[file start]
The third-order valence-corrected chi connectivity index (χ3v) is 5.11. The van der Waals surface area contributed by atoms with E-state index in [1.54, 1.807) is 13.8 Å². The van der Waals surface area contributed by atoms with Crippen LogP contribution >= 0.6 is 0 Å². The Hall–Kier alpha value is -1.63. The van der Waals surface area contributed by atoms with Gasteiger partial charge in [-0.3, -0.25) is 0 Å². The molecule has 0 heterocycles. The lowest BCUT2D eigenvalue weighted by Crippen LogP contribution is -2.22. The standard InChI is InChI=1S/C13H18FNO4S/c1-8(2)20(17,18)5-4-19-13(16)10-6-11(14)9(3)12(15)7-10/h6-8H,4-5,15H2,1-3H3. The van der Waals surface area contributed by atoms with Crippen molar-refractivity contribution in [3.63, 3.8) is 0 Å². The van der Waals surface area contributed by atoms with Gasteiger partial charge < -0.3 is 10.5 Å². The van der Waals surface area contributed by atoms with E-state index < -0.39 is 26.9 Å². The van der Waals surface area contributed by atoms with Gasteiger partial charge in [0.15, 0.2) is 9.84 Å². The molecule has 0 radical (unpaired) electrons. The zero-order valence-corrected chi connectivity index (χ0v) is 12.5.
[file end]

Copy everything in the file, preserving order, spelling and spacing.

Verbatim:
The third-order valence-corrected chi connectivity index (χ3v) is 5.11. The van der Waals surface area contributed by atoms with E-state index in [1.54, 1.807) is 13.8 Å². The van der Waals surface area contributed by atoms with Crippen LogP contribution >= 0.6 is 0 Å². The Hall–Kier alpha value is -1.63. The van der Waals surface area contributed by atoms with Gasteiger partial charge in [-0.3, -0.25) is 0 Å². The molecule has 0 heterocycles. The lowest BCUT2D eigenvalue weighted by Crippen LogP contribution is -2.22. The standard InChI is InChI=1S/C13H18FNO4S/c1-8(2)20(17,18)5-4-19-13(16)10-6-11(14)9(3)12(15)7-10/h6-8H,4-5,15H2,1-3H3. The van der Waals surface area contributed by atoms with Crippen molar-refractivity contribution in [3.63, 3.8) is 0 Å². The van der Waals surface area contributed by atoms with Gasteiger partial charge < -0.3 is 10.5 Å². The van der Waals surface area contributed by atoms with E-state index < -0.39 is 26.9 Å². The van der Waals surface area contributed by atoms with Gasteiger partial charge in [0.15, 0.2) is 9.84 Å². The molecule has 0 radical (unpaired) electrons. The zero-order valence-corrected chi connectivity index (χ0v) is 12.5.